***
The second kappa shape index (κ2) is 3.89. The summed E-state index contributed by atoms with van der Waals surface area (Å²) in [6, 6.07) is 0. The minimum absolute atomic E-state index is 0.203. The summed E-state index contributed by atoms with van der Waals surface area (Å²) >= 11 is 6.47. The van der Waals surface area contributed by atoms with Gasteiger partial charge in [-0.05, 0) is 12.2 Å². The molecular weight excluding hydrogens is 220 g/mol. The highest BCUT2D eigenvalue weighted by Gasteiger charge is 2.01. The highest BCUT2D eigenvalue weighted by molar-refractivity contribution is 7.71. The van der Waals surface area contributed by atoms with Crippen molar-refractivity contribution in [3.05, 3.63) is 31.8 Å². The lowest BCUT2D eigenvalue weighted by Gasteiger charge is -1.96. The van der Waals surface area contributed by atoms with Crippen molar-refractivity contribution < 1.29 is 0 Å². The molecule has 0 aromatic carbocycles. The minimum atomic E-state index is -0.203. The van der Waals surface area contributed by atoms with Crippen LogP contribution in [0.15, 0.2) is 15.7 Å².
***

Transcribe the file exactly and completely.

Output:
The second kappa shape index (κ2) is 3.89. The summed E-state index contributed by atoms with van der Waals surface area (Å²) in [6, 6.07) is 0. The minimum absolute atomic E-state index is 0.203. The summed E-state index contributed by atoms with van der Waals surface area (Å²) >= 11 is 6.47. The van der Waals surface area contributed by atoms with Gasteiger partial charge in [-0.05, 0) is 12.2 Å². The molecular weight excluding hydrogens is 220 g/mol. The highest BCUT2D eigenvalue weighted by Gasteiger charge is 2.01. The highest BCUT2D eigenvalue weighted by molar-refractivity contribution is 7.71. The van der Waals surface area contributed by atoms with Crippen molar-refractivity contribution in [3.05, 3.63) is 31.8 Å². The lowest BCUT2D eigenvalue weighted by Gasteiger charge is -1.96. The van der Waals surface area contributed by atoms with Crippen molar-refractivity contribution < 1.29 is 0 Å². The molecule has 0 aromatic carbocycles. The minimum atomic E-state index is -0.203. The van der Waals surface area contributed by atoms with Crippen LogP contribution in [0.15, 0.2) is 15.7 Å².